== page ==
[6] See, e.g., the CFPB’s five-year strategic plan issued in 2013, under Cordray, which listed UDAAP regulation as one of the agency’s top goals and articulated the need to make sure companies cannot “build a business model around unfair, deceptive, or abusive practices.”

[7] For example, in 2014, the CFPB settled UDAAP claims against certain wireless carriers—entities typically regulated by the FCC—under a theory that the carriers’ alleged conduct of allowing third-party merchants to place unauthorized charges on customers’ phone bills was “unfair.” Further, while the CFPB is not a data security regulator, in 2016 it settled UDAAP claims against a data processor for alleged misrepresentations to consumers about its data security practices.

[8] The RealtySouth settlement resolved a RESPA claim based on the notion that a real estate broker’s affiliated business arrangement disclosure form was inadequate because it differed in typography and language from the RESPA regulation’s model form and also contained some language marketing affiliates.  The CFPB alleged that referrals from the broker’s agents to a title affiliate resulted in “increased distributions to the entities’ shared parent company” (although there was no indication that such distributions were based on anything other than the parent’s ownership share) and imposed a fine of $500,000.   However, in a subsequent copycat class action complaint against those respondents, a federal court dismissed a substantially identical RESPA claim, holding that the ABA Disclosure form at issue had been legally sufficient and the business arrangement was exempt. See White v. JRHBW Realty, Inc., No. 2:14-cv-01436-RDP, 2015 U.S. Dist. LEXIS 123432, at *8-9 (N.D. Ala. Sept. 16, 2015).

[9] In this 2016 RESPA consent order, the CFPB claimed that an individual mortgage loan officer received illegal kickbacks for escrow referrals. The loan officer was not accused of getting anything directly from the escrow company; instead, the CFPB contended that there was a “manipulation” of escrow fees whereby certain customers were offered a discount upon the loan officer’s request while escrow costs to other consumers were increased artificially.  The CFPB alleged that the consumer discounts were a “thing of value” to the loan officer because they enabled him to offer certain customers “no cost loans,” thereby allowing him to ultimately make more loans.  This settlement caused significant concern and consternation from industry about how to properly analyze consumer discount programs, long viewed as permissible and pro-competitive.

[10] In January 2018, the CFPB announced that it would be reconsidering its final payday lending rule, and the agency also has dropped a number of pending lawsuits against payday lenders. See generally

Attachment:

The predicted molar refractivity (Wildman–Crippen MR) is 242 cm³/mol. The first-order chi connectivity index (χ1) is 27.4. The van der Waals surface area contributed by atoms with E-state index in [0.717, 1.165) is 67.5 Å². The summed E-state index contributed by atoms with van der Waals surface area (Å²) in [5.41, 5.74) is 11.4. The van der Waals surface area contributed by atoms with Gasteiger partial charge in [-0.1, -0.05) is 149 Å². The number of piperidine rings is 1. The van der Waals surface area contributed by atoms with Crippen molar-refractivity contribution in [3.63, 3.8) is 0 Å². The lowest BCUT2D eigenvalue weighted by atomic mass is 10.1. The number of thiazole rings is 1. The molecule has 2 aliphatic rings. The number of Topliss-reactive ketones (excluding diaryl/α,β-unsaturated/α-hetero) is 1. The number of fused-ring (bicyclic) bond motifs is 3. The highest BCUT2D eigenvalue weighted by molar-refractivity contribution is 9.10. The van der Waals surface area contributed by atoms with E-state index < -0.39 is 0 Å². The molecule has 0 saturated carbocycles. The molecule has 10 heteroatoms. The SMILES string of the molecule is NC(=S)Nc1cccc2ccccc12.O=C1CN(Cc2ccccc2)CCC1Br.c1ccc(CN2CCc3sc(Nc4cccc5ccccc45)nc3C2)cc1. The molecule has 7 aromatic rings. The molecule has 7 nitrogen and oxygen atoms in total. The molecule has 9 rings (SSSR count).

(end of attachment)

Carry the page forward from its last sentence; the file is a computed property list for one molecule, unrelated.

[11] Mulvaney is moving the CFPB’s Office of Fair Lending and Equal Opportunity (OFLEO) under his own direct oversight and advising its staff to focus on issues like “education,” rather than enforcement. See Previously, the OFLEO was an equal division alongside supervision and enforcement. While Mr. Mulvaney has stated that the CFPB will continue to enforce fair lending regulations (albeit not through the OFLEO), this reorganization is widely regarded as a downshift in fair lending as an examination and enforcement priority.

[12] This move is unlikely to have much practical effect because the CFPB has significant cash reserves, but it is consistent with other signaled desires to change the agency’s direction. In the previous quarter, Richard Cordray had requested $217.1 million in operating funds for the CFPB.

[13] The 17 movants included AGs from Connecticut, Delaware, Hawaii, Illinois, Iowa, Maine, Maryland, Massachusetts, Mississippi, New Mexico, New York, North Carolina, Oregon, Rhode Island, Vermont, Washington, and the District of Columbia.

[14] This consisted of 18 AGs from California, the District of Columbia, Connecticut, Delaware, Hawaii, Illinois, Iowa, Maine, Maryland, Massachusetts, Minnesota, New Mexico, New York, Oregon, Pennsylvania, Rhode Island, Vermont, and Washington State.

[15] AGs from New York, California, Connecticut, District of Columbia, Hawaii, Illinois, Iowa, Maine, Maryland, Massachusetts, Minnesota, New Mexico, North Carolina, Oregon, Vermont, Virginia, and Washington State.

[16] 12 U.S.C. § 2607(d)(1) (persons charged for the settlement service involved in the violation may recover an amount equal to three times the amount of any charge paid for such settlement service); and 2507(d)(5) (in any private action brought pursuant to this subsection, the court may award to the prevailing party the court costs of the action together with reasonable attorney’s fees)(emphasis added). But see Lane v. Residential Funding Corp., 323 F. 3d 739, 747-48 (9th Cir. 2003)(construing the plain language of Section 8(d)(5) to only permit attorney’s fees for defendants if the plaintiff’s action is found to be frivolous, unreasonable, or without foundation).